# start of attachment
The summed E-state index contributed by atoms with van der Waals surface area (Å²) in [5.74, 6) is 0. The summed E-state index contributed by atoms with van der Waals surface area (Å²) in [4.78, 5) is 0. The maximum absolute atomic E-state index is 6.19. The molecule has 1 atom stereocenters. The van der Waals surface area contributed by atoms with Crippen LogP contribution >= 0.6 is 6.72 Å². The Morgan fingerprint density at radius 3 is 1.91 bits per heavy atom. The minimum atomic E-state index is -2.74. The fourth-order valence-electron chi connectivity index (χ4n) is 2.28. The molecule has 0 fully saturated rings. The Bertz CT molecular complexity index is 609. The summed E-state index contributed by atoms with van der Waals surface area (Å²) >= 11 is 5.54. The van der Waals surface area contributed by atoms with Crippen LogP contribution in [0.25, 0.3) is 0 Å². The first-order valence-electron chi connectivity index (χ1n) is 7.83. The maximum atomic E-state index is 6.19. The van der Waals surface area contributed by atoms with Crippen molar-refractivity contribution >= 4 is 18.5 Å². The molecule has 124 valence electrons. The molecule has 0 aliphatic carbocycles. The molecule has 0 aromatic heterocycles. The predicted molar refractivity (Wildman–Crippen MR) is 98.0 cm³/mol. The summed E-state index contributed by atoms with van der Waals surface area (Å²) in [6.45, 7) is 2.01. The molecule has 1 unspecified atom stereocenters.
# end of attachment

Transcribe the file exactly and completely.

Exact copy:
The summed E-state index contributed by atoms with van der Waals surface area (Å²) in [5.74, 6) is 0. The summed E-state index contributed by atoms with van der Waals surface area (Å²) in [4.78, 5) is 0. The maximum absolute atomic E-state index is 6.19. The molecule has 1 atom stereocenters. The van der Waals surface area contributed by atoms with Crippen LogP contribution >= 0.6 is 6.72 Å². The Morgan fingerprint density at radius 3 is 1.91 bits per heavy atom. The minimum atomic E-state index is -2.74. The fourth-order valence-electron chi connectivity index (χ4n) is 2.28. The molecule has 0 fully saturated rings. The Bertz CT molecular complexity index is 609. The summed E-state index contributed by atoms with van der Waals surface area (Å²) >= 11 is 5.54. The van der Waals surface area contributed by atoms with Crippen LogP contribution in [0.25, 0.3) is 0 Å². The first-order valence-electron chi connectivity index (χ1n) is 7.83. The maximum atomic E-state index is 6.19. The van der Waals surface area contributed by atoms with Crippen molar-refractivity contribution >= 4 is 18.5 Å². The molecule has 124 valence electrons. The molecule has 0 aliphatic carbocycles. The molecule has 0 aromatic heterocycles. The predicted molar refractivity (Wildman–Crippen MR) is 98.0 cm³/mol. The summed E-state index contributed by atoms with van der Waals surface area (Å²) in [6.45, 7) is 2.01. The molecule has 1 unspecified atom stereocenters.